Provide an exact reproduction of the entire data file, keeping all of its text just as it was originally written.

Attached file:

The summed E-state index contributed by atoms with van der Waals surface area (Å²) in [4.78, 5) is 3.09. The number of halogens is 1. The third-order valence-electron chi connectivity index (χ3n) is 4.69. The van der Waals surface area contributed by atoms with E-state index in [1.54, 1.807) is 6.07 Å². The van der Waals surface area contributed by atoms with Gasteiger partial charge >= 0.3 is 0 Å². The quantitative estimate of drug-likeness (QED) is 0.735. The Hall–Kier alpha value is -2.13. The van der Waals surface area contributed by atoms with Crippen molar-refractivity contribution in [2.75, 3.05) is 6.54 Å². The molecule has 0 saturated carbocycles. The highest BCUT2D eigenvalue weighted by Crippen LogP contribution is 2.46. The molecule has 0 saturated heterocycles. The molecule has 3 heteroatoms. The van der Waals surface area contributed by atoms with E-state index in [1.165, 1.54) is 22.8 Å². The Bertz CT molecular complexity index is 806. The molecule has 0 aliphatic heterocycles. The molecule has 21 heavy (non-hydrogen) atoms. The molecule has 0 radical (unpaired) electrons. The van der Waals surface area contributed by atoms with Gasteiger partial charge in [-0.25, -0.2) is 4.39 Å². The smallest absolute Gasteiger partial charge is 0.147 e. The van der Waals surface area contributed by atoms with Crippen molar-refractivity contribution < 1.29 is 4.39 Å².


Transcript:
The summed E-state index contributed by atoms with van der Waals surface area (Å²) in [4.78, 5) is 3.09. The number of halogens is 1. The third-order valence-electron chi connectivity index (χ3n) is 4.69. The van der Waals surface area contributed by atoms with E-state index in [1.54, 1.807) is 6.07 Å². The van der Waals surface area contributed by atoms with Gasteiger partial charge >= 0.3 is 0 Å². The quantitative estimate of drug-likeness (QED) is 0.735. The Hall–Kier alpha value is -2.13. The van der Waals surface area contributed by atoms with Crippen molar-refractivity contribution in [2.75, 3.05) is 6.54 Å². The molecule has 0 saturated carbocycles. The highest BCUT2D eigenvalue weighted by Crippen LogP contribution is 2.46. The molecule has 0 saturated heterocycles. The molecule has 3 heteroatoms. The van der Waals surface area contributed by atoms with E-state index in [1.165, 1.54) is 22.8 Å². The Bertz CT molecular complexity index is 806. The molecule has 0 aliphatic heterocycles. The molecule has 21 heavy (non-hydrogen) atoms. The molecule has 0 radical (unpaired) electrons. The van der Waals surface area contributed by atoms with Gasteiger partial charge in [-0.25, -0.2) is 4.39 Å². The smallest absolute Gasteiger partial charge is 0.147 e. The van der Waals surface area contributed by atoms with Crippen molar-refractivity contribution < 1.29 is 4.39 Å².